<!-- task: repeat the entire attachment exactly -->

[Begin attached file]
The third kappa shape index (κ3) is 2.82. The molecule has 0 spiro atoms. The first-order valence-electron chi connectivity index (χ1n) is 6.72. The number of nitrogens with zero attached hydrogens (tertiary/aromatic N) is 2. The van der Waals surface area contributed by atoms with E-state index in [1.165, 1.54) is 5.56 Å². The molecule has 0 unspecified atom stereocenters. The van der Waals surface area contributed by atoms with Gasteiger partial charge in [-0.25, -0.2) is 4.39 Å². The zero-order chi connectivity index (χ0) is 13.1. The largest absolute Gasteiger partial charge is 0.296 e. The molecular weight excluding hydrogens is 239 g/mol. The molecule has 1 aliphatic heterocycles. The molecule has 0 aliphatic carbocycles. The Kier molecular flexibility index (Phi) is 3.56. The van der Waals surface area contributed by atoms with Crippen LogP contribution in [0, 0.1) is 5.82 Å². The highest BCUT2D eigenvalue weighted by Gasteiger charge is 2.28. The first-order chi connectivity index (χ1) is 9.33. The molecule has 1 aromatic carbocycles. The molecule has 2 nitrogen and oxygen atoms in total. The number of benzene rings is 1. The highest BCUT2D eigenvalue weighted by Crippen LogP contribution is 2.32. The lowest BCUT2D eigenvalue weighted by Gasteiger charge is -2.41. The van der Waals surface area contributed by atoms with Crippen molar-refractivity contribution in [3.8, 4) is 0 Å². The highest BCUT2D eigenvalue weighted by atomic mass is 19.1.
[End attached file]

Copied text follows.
The third kappa shape index (κ3) is 2.82. The molecule has 0 spiro atoms. The first-order valence-electron chi connectivity index (χ1n) is 6.72. The number of nitrogens with zero attached hydrogens (tertiary/aromatic N) is 2. The van der Waals surface area contributed by atoms with E-state index in [1.165, 1.54) is 5.56 Å². The molecule has 0 unspecified atom stereocenters. The van der Waals surface area contributed by atoms with Gasteiger partial charge in [-0.25, -0.2) is 4.39 Å². The zero-order chi connectivity index (χ0) is 13.1. The largest absolute Gasteiger partial charge is 0.296 e. The molecular weight excluding hydrogens is 239 g/mol. The molecule has 1 aliphatic heterocycles. The molecule has 0 aliphatic carbocycles. The Kier molecular flexibility index (Phi) is 3.56. The van der Waals surface area contributed by atoms with Crippen LogP contribution in [0, 0.1) is 5.82 Å². The highest BCUT2D eigenvalue weighted by Gasteiger charge is 2.28. The first-order chi connectivity index (χ1) is 9.33. The molecule has 1 aromatic carbocycles. The molecule has 2 nitrogen and oxygen atoms in total. The number of benzene rings is 1. The highest BCUT2D eigenvalue weighted by Crippen LogP contribution is 2.32. The lowest BCUT2D eigenvalue weighted by Gasteiger charge is -2.41. The van der Waals surface area contributed by atoms with Crippen molar-refractivity contribution in [3.8, 4) is 0 Å². The highest BCUT2D eigenvalue weighted by atomic mass is 19.1.